Selfies have been the next in thing for so long that saying it is already dated. Even taking selfies with famous works of art is so 2015 that it has its own book. So it was only inevitable in the age of Photoshop that from taking selfies with old paintings, phones would make their way inside them instead.

That’s the concept of Selfie Gods, a Tumblr blog run by Adrita Das, 24, a designer working in Pune, and graduate of visual communication from Bengaluru’s Srishti Institute of Art, Design and Technology in 2014. In her posts, Das delicately adds phones to the outstretched hands and signature pouts of people and gods in old paintings.

“At Srishti, we tend to work in areas that interest us,” she said. “I was already looking at religion in a funny way and this grew from that.”

Das, who got her Srishti diploma in 2014, now works part time at the design studio of an IT firm in the city and freelances as an illustrator in her free time. This project, she says, gives her a break from the daily grind of illustrations.

Selfies with Gods actually began as a marketing idea she conceptualised for a Spanish startup soon after her graduation.

“I saw paintings that seemed perfect for smartphones,” Das said. “This was a lifestyle brand and the target audience was Bohemian hippies who like to look at simplified, Orientalised images, so we thought this would work.”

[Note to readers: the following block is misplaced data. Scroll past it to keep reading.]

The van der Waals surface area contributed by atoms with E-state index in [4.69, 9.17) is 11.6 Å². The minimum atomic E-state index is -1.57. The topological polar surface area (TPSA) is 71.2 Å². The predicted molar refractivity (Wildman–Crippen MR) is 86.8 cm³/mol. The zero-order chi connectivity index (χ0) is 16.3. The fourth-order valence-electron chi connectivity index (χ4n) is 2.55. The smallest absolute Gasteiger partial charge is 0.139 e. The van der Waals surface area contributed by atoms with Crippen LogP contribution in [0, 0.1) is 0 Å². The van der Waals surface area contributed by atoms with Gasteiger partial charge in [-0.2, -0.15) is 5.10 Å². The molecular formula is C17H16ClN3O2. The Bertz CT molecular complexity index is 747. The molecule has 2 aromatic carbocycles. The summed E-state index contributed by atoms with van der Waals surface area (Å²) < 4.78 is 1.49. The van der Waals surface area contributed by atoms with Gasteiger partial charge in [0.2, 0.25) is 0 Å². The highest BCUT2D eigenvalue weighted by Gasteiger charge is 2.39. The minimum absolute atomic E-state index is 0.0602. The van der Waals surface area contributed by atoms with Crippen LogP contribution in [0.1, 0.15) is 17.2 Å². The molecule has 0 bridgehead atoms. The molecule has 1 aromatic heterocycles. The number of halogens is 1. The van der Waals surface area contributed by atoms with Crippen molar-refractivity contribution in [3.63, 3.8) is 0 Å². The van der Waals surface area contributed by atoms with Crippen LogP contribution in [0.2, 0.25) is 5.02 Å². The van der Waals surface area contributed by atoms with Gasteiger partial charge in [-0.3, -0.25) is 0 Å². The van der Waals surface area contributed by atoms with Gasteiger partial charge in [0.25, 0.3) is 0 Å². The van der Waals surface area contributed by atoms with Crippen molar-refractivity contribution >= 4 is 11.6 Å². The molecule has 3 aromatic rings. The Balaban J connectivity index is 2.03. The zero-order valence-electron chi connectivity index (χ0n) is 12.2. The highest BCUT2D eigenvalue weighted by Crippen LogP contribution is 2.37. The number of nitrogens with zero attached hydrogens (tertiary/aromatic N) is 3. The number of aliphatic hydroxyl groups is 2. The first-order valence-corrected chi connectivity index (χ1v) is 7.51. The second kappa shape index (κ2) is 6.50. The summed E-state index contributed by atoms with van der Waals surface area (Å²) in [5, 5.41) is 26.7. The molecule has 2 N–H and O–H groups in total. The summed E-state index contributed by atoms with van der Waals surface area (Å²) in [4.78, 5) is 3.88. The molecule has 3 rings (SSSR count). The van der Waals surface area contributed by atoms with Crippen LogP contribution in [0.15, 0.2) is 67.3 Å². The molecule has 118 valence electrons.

After she parted ways because of conflicting work times, she decided to use that idea for a Tumblr instead. She posted the first image in March 2015 and has added sporadically to the collection in the year since.

Das began with Radha and Krishna because, she said, they really do seem as if they are taking selfies in many Rajasthani paintings of them. The process is straightforward. Once she identifies paintings, she has to make sure to use a high resolution version of the image. This makes it easier to edit on Photoshop. Even the iPhones that blend with their surroundings are just images of fancy phone covers Das found through Google.

“Most of my work happened instantly,” she said. “A lot of them had appropriate hand gestures already. It was just sometimes difficult to find the context that would make them funny because just showing them taking selfies is not enough. I have to work towards that.”

The project has since moved on from its divine origins, with Das now expanding to secular paintings from India and miniatures from Iran and Japan.

“This whole thing of depicting gods with pop culture elements has always been controversial,” Das said. “Nobody has told me yet that this is offensive, but I just hope that the humour negates any offensive thing.”

Here is a selection from her Tumblr: